Yet I am here more concerned with the even deeper imaginative diseases metastasizing through our media.  Which brings me to my second obvious point – that the sexualization of media is but one aspect of the broader and in the end far more destructive process of sensationalizing.  One could also speak of the pervasive “fantasizing” and “infantilizing” of media images and “creative” imaginations.

If sex sells, excitement and intensity and shock are what make it sell.  And the pervasive emphasis on excitement and intensity in all our media — enhanced by technical “improvements” for faster pace, mind-blowing visuals, and spirit-deadening sound – is needed to “re-capture” the diminishing attention and sensibility of audiences, viewers, even readers.  (Years ago, reggae artist Jimmy Cliff lamented: “Poor slave, they took the shackles from your body; poor slave, they put the shackles on your mind.”) The media came to “shock and awe” long before the military, even as militarization has always depended on media fantasy to maintain popular support.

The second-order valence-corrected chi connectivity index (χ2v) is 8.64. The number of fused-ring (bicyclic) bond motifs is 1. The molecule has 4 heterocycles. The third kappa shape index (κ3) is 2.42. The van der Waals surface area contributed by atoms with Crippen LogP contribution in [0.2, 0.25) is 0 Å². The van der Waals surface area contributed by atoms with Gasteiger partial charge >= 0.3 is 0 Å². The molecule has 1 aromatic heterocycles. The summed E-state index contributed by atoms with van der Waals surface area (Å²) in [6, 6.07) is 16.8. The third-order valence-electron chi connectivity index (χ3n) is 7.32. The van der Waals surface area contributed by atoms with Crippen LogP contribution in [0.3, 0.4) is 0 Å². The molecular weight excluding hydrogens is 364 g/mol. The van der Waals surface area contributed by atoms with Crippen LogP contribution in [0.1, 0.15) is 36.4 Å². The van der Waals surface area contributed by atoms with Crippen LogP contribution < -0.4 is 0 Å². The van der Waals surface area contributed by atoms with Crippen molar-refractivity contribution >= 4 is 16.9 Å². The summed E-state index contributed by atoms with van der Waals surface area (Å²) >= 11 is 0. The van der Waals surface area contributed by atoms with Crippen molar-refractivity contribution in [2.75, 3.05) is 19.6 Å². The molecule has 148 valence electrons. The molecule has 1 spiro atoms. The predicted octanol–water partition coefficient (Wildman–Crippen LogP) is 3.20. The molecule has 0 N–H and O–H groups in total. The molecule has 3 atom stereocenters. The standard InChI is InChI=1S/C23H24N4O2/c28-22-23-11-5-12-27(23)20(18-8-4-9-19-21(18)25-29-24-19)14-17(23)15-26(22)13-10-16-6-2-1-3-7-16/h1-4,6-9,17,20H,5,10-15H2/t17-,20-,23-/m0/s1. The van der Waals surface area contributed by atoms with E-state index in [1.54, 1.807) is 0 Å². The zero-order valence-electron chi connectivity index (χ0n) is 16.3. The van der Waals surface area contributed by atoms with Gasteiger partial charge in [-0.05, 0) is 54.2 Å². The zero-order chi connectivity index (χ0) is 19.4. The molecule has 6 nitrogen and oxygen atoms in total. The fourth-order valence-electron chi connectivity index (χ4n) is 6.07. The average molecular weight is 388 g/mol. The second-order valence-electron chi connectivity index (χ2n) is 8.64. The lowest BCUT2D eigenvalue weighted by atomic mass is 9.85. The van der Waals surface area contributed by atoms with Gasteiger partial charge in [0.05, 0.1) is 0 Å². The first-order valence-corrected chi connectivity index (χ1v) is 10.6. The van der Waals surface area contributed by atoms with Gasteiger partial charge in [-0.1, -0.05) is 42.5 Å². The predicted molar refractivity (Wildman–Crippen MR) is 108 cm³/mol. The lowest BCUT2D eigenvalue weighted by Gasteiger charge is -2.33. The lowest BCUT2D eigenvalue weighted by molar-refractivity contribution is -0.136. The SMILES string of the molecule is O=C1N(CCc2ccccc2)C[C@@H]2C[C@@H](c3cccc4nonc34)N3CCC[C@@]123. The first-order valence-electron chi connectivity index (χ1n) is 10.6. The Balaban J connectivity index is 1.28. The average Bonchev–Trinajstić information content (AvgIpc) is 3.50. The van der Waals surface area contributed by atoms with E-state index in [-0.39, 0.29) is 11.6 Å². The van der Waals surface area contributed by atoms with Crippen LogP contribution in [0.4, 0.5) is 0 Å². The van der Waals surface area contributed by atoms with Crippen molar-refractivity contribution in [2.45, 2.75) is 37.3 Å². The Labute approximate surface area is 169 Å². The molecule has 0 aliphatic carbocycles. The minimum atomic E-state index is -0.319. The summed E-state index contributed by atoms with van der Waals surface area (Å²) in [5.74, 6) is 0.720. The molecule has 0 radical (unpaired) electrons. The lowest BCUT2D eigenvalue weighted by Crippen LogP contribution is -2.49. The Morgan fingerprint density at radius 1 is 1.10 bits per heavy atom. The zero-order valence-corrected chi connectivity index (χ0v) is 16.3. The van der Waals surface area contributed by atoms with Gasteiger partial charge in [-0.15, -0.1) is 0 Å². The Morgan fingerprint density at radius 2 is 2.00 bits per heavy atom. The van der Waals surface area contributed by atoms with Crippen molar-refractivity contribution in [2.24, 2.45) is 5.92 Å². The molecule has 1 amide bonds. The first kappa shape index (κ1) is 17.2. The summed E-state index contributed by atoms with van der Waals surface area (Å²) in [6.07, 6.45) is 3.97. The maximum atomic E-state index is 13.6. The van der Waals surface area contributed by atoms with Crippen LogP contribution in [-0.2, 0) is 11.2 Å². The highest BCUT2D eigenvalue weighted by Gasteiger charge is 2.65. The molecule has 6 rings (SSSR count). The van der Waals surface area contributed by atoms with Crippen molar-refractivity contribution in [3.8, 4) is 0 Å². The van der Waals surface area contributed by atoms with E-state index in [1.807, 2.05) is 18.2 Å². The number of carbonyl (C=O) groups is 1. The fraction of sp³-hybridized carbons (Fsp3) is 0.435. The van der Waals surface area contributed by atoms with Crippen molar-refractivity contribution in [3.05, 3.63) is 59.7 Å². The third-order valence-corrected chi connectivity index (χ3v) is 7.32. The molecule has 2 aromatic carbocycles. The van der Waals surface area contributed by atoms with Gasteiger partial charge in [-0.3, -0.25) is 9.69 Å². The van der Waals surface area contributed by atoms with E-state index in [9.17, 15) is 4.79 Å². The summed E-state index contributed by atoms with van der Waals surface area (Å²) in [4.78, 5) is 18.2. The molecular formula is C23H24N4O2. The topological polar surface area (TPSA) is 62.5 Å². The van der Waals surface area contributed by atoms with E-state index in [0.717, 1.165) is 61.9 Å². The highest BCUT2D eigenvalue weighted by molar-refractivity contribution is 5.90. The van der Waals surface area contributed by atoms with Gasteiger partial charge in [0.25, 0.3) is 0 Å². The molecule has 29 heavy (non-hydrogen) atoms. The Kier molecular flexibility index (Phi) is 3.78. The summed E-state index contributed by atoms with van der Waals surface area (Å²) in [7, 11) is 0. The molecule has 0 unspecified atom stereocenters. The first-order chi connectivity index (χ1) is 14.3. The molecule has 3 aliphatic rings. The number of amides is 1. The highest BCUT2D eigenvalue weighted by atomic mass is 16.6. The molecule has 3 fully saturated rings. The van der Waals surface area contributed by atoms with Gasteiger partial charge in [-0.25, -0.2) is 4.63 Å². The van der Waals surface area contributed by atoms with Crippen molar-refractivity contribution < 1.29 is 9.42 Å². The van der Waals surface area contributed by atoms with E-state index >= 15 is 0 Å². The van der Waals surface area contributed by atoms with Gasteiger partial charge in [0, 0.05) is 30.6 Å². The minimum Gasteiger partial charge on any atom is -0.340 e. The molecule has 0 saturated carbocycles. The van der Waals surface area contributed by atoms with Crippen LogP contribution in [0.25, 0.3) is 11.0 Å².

My mentor William Lynch, SJ, analyzed the imaginative diseases of our media in his still important 1959 book The Image Industries.  The book was in part a response to the Catholic Church’s “Legion of Decency” campaign which as early as 1933 sought to counter the sexualization of our media.  That campaign, as I experienced it, attained an apogee of sorts in the 1950s, but Lynch was concerned that, however well-intentioned, it distracted from the larger problem in image industries.  The commercial masters could (and on occasion did) easily “clean up” this or that objectionable scene while leaving untouched the remaining 90 minutes of infantilizing junk that was then becoming standard (and increasingly profitable) fare for the dream factory.  Lynch called for the collaborative work of artists and critics, schools and churches, in the development of a critical public sensibility which would demand better.  A call still much needed.